Tasks for Modern Info Pros: Actively Communicate
In November 2013, SLA published The Evolving Value of Information Management, a report summarizing the results of research commissioned by SLA and the Financial Times. The report, which was based on surveys of and interviews with information professionals and senior information users, identified 5 essential attributes of modern information professionals and set forth 12 key tasks they must perform in order to develop the five attributes.
Several SLA members have agreed to share their thoughts about the 12 tasks. In this post, Natalie Brant describes her experiences communicating across a global network of information users to educate them about the library and its services.
Communicating across your entire organization and getting to know your entire user base are essential to maintaining the relevancy of your library and information services within your company.
I took over as head of library services at The Open Society Foundations (OSF) just a few months ago, and implementing communication across the entire organization has been an extremely important aspect of my new position. I have been tasked with assessing and improving OSF’s information services and integrating them throughout the organization’s global network. I’ve only just begun this process, but creating and increasing communication across this network has become my top priority.
OSF works in more than 100 countries and is supported by just two librarians. Until recently, the library focused mainly on providing services to the U.S.-based programs, but that is changing.
One of the first things I did to increase communication was extremely simple and extremely effective—I crafted an e-mail outlining all the services the library can provide to the global offices and offering examples that would directly relate to the tasks my colleagues need to accomplish. The response was overwhelming: I received several replies filled with amazement and gratitude, many from staff who had no idea these services were available.
Needless to say, we got bombarded with requests, and there were a few weeks of working late. But the tactic accomplished my goal: the global network now knew about the library’s services and understood that we didn’t support only the U.S. offices.
Next, I sat down with small groups and individual staff members and started learning about their current projects and brainstorming how the library can support their work. This has been a great way to meet my colleagues as well as get them talking to each other about the library and information services. Often after a meeting, I’ll get a call from another program area requesting a similar meeting because they heard it was so helpful.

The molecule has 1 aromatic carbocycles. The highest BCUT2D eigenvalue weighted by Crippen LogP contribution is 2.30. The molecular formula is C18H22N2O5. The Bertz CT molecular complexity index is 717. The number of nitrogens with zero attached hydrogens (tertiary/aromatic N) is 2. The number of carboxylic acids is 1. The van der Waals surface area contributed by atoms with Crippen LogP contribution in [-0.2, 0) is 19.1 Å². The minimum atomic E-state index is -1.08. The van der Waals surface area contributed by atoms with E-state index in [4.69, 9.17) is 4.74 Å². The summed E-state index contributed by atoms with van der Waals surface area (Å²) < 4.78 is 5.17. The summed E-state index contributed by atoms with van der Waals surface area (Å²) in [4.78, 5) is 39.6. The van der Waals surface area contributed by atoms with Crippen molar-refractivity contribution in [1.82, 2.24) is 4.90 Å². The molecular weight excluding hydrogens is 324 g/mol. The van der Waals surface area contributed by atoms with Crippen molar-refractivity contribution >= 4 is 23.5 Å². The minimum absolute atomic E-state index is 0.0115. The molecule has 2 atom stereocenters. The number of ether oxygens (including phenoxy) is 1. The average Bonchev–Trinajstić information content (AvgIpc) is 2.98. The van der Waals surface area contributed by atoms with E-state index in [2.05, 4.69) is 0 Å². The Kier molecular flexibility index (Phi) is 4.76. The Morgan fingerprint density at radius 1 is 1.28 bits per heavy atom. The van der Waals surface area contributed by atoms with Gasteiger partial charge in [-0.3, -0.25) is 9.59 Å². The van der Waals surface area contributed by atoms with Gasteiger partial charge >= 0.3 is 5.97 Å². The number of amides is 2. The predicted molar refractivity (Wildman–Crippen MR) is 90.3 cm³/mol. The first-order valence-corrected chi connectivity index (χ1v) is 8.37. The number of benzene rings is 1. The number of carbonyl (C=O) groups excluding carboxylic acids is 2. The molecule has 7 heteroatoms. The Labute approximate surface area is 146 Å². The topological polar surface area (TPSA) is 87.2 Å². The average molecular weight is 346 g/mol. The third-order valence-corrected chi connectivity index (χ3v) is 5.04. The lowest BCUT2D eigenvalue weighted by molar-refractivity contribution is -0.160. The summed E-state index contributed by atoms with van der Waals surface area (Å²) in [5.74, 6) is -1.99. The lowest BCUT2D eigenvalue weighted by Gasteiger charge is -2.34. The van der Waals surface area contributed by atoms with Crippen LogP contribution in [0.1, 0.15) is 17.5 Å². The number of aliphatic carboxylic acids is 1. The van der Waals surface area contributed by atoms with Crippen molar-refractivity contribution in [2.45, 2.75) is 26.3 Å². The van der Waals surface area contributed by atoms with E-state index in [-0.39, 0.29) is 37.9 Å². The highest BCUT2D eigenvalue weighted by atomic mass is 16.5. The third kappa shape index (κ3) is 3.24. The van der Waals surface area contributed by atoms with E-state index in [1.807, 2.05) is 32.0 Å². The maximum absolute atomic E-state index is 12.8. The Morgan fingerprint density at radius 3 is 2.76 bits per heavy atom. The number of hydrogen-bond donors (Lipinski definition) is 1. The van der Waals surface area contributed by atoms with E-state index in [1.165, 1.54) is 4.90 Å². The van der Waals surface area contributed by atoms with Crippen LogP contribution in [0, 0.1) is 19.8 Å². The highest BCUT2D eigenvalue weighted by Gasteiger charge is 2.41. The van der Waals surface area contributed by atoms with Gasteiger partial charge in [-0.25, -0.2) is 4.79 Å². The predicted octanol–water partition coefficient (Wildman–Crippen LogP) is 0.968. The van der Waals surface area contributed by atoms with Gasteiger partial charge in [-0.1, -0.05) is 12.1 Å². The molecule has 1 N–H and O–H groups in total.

I have also been lucky enough to start expanding these face-to-face collaborations by traveling to the international offices and meeting with staff. This has been very beneficial to both the library and the network. Putting a face on the library seems to really encourage people to reach out and use our services more widely. For the library, it’s wonderful because I’m able to learn more about how the global offices interact and connect with each other so I can do my job more efficiently.
I’m sure this is just the tip of the iceberg, and I have a feeling that as I move forward with my services assessment, I will find more ways of reaching out and connecting with my far-flung colleagues. My ultimate goal is to have the library act as sort of a nexus within OSF and, ultimately, to make sure all staff know that the library is there to not only disseminate information but to also make connections.
To communicate across your organization, take the following action steps:
- Communicate your services by using examples that make them relevant to the work of each department;
- Initiate meetings with small groups of colleagues to share information about library services; and
- Learn how different departments in the organization are inter-connected.
—Natalie Brant is head of library services at the Open Society Foundations in New York.
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